Harris County, which includes Houston, has violated the Americans with Disabilities Act because many of its polling places are inaccessible to voters with disabilities, a new lawsuit filed by the U.S. Department of Justice alleges.
Many polling places in Harris County, which were surveyed by the justice department during elections in 2013 and 2016, have architectural barriers — such as steep ramps and narrow doors — that make them inaccessible to voters who use wheelchairs, according to the lawsuit. The county also failed to accommodate the needs of voters who are blind or have vision impairments, the federal government argues.
Voters with disabilities are “being denied the same opportunities as nondisabled voters to vote in person,” according to the lawsuit.
Harris County officials did not immediately respond to a request for comment on the allegations.
The lawsuit does not point to any specific person who was denied the right to vote in person. Instead, it alleges that structural barriers at polling places deny people with disabilities "the benefits of the County's voting services, programs or activities" and subject them to discrimination.
"Like all voters, individuals with disabilities deserve the opportunity to vote at their local polling place — where they can greet neighbors, meet candidates and discuss the issues in their community," said Vanita Gupta, head of the justice department's Civil Rights Division, in a statement. "But many voters with disabilities in Harris County lack equal access to this basic and most fundamental right.”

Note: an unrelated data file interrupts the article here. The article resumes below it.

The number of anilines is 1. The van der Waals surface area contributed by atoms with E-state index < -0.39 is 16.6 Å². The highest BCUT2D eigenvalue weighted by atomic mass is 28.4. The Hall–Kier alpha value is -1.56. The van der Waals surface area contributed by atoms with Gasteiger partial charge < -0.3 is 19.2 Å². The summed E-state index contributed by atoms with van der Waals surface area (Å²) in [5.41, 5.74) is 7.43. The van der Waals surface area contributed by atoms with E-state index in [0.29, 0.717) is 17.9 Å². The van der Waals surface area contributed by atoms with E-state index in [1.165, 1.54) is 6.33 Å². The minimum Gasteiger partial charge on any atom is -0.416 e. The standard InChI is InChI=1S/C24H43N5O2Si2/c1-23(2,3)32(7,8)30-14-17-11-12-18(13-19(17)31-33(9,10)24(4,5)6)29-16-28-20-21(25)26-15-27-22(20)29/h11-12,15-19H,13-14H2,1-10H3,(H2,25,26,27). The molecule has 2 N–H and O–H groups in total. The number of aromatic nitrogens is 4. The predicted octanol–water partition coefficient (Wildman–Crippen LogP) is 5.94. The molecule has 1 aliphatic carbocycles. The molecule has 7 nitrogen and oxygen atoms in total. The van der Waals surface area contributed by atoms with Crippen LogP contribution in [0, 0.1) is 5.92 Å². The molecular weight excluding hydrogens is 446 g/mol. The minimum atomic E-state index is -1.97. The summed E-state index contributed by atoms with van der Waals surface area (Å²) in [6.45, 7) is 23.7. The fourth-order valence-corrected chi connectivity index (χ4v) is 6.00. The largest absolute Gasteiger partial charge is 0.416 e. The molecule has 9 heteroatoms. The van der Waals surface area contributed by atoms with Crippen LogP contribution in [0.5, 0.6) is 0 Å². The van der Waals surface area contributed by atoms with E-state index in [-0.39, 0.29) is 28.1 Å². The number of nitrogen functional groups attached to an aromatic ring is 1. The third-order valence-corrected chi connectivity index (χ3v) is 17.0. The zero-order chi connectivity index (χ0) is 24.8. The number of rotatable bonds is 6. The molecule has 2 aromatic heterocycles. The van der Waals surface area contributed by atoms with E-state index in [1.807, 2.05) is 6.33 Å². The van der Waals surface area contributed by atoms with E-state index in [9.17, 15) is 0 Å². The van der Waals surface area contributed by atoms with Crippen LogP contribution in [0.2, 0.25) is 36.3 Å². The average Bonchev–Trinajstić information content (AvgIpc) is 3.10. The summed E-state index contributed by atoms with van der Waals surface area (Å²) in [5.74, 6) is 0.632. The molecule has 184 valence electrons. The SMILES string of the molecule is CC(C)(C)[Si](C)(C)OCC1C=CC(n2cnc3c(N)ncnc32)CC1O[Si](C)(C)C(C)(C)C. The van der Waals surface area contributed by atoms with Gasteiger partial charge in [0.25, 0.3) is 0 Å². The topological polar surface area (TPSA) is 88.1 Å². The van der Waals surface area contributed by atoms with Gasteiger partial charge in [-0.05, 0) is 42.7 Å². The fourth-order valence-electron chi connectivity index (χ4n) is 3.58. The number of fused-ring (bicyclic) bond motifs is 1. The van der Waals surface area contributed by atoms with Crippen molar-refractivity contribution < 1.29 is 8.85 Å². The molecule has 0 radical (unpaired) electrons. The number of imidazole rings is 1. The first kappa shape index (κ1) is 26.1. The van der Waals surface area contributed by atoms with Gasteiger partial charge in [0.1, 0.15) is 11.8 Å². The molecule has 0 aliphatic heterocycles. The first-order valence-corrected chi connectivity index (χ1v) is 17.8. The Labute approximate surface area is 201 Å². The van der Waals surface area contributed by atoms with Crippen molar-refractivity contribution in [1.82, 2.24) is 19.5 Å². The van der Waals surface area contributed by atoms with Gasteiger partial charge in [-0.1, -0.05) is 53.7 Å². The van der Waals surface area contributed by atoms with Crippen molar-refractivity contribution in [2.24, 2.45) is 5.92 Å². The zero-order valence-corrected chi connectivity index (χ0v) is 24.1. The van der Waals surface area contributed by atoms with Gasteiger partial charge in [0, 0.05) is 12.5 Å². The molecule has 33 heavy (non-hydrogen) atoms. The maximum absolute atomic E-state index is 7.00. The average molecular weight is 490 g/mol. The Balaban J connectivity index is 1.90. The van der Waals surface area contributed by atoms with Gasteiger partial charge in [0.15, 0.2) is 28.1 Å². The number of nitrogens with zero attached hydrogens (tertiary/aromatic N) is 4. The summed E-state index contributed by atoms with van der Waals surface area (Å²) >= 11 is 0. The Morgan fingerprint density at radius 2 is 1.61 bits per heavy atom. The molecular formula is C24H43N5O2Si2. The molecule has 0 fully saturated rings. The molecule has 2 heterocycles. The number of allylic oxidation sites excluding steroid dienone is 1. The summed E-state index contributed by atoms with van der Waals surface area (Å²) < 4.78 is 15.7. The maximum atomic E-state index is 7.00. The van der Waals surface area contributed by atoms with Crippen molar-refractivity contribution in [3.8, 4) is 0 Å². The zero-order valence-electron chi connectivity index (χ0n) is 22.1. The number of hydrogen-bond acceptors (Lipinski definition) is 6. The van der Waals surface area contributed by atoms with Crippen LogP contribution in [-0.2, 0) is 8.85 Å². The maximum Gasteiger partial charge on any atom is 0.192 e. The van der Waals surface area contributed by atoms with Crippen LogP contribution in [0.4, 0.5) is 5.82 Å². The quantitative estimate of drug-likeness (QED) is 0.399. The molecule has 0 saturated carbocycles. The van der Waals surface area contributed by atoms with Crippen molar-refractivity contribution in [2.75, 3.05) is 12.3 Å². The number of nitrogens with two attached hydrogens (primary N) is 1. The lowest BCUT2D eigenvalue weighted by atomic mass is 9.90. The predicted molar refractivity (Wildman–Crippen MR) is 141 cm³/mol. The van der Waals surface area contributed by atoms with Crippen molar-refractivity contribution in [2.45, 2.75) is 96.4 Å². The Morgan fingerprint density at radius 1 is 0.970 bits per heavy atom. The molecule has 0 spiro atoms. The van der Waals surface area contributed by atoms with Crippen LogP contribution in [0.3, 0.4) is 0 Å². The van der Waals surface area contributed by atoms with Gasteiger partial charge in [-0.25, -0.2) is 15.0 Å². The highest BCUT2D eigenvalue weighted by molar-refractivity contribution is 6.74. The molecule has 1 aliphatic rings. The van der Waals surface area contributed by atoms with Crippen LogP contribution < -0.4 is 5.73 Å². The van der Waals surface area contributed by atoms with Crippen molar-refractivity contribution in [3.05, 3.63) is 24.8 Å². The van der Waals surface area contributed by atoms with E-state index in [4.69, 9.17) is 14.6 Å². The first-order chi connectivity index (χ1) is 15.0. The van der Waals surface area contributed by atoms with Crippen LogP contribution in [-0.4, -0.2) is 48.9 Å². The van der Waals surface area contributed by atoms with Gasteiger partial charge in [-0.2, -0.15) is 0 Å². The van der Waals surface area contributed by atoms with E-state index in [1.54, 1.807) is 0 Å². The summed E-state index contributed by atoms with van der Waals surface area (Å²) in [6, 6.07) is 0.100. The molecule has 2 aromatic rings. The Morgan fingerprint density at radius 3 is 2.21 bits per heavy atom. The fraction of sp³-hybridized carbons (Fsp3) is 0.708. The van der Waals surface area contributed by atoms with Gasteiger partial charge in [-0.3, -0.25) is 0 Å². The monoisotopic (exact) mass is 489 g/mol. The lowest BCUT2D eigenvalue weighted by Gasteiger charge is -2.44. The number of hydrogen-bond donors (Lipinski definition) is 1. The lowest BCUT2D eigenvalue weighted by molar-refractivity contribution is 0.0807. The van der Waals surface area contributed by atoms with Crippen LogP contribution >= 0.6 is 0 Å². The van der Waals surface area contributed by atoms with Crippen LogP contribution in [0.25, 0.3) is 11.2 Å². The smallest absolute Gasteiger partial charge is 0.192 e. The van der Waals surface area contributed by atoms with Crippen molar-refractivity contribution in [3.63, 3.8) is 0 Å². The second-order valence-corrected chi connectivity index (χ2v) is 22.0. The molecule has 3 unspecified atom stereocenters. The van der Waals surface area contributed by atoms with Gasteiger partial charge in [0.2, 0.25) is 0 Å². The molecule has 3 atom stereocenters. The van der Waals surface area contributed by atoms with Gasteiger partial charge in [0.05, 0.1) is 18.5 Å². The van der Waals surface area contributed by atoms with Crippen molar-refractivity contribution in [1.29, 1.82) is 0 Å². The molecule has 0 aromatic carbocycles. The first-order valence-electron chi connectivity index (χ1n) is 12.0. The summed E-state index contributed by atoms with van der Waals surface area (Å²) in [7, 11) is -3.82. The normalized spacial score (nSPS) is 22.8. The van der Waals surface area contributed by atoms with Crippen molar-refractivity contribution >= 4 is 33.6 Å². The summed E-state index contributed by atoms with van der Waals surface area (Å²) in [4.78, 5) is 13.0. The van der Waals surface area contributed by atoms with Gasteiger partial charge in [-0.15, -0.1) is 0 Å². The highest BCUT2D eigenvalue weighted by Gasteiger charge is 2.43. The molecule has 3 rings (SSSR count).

The lawsuit, filed in federal court in the Southern District of Texas, seeks a judge’s order that would require accessibility improvements to polling places in future elections and training for poll workers about accessibility features. The Department of Justice also seeks changes to the process Harris County uses to select its polling places.
Harris County officials did not immediately respond to a request for comment on the lawsuit.
Disability rights advocates called on Harris County to make reforms quickly, before the November presidential election.
"Twenty-six years after the ADA and 14 years after the Help America Vote Act, Texas' most populous county could meet accessibility standards in only 29 of 83 polling places," said Dennis Borel, executive director of the Coalition of Texans with Disabilities, in an email. "Voting rights are precious, particularly to those who have historically faced barriers."